Secret Hacky Knowledge

How to get early access to new Blender versions

The Blend.

Become a better Blender artist in 5 minutes each week.

By Samuel Sullins

The Blend

Blender’s always getting updated.

The folks at are constantly working on it. Adding new features, fixing bugs.

There’s a new release every 4-5 months.

But the beta version of that release comes out earlier.

Beta just means “still kinda buggy.” So you can get the latest version of Blender before they officially release, if you don’t mind the odd bug or crash here and there.

That’s what today’s Blend is about: how to get Blender betas, and how to see what’s included in new releases.

Today’s Technique

When they create a new Blender version, it goes through a few phases:

  • Alpha: not full-featured, very buggy.

  • Beta: all features, still buggy.

  • Release: done.

You can download a version of Blender at any of these stages. Simply go to the builds page here, where you’ll find a big list of the latest daily builds. There’ll be alpha, beta, and release options (as available.)

You can even go to the patch page and see different builds being used to test specific features (though they will be very buggy, and you may have to do some research to figure out just what fixes or features they offer.)

It’s also hard to know what’s new in a new version of Blender. For that, you can go check out the release notes (which is a huge list of everything that got changed, and everything new.)

Go to the developer wiki at the release notes page, and you can see what’s done and what’s coming.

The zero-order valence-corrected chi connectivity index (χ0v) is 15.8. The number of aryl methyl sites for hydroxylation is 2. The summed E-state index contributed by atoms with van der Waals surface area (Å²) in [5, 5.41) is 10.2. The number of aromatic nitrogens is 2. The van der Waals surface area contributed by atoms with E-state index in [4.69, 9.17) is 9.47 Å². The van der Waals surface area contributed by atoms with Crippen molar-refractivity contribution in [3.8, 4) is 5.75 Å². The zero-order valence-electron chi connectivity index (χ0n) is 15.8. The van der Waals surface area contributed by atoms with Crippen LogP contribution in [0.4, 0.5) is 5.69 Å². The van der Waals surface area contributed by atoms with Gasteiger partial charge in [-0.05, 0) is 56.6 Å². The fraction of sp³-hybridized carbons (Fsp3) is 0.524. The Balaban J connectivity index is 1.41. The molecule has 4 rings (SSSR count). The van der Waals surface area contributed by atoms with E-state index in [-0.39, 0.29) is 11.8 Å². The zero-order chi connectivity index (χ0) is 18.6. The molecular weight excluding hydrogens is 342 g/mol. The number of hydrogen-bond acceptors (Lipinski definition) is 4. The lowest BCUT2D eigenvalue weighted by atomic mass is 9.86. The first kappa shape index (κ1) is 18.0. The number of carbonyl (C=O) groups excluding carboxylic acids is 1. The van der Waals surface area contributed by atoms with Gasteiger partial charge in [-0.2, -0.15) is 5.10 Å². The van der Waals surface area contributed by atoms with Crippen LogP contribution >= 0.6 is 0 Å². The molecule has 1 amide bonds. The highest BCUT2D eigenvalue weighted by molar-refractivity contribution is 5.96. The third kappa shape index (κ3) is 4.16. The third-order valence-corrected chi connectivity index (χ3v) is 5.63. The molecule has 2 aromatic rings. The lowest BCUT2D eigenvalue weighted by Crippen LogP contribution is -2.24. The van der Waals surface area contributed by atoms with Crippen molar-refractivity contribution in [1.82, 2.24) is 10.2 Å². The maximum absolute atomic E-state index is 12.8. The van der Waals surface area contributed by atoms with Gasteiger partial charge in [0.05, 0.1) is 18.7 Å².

Now check out this bit of art I came across:

Really Random Render

Jonas Dinges made this incredible cinematic render.

This is low poly on a whole new level—and I have no idea how he did this.

This scene is almost entirely silhouette-based. The owl, the trees, the grass—everything is shown as a silhouette. Which makes me wonder: is it 3D or just 2D?

Still not sure.

My favorite part of this render is the lighting—I have no idea how he achieved the beautiful golden glow across everything. Maybe it was done in post, with compositing.

Also the smoke from the chimney is clever—it is incredibly simple but still obviously smoke.

Jonas does a lot of amazing work. I’ll definitely feature him here again soon…

Samuel’s Selections

  • Blender 4.0 will bring for loops to Geometry Nodes

  • An artist made a node network that automatically generates a complete low-poly diorama

  • Stache explains everything about water in Blender in this video

Can't think what to blend?

Try something flat. A bowling alley or a boring desert.

P.S. Just released my latest (and possibly best) fiction, read it here. ↓

P.P.S. That’s a lie. I released it 3 weeks ago. But I still want you to read it.

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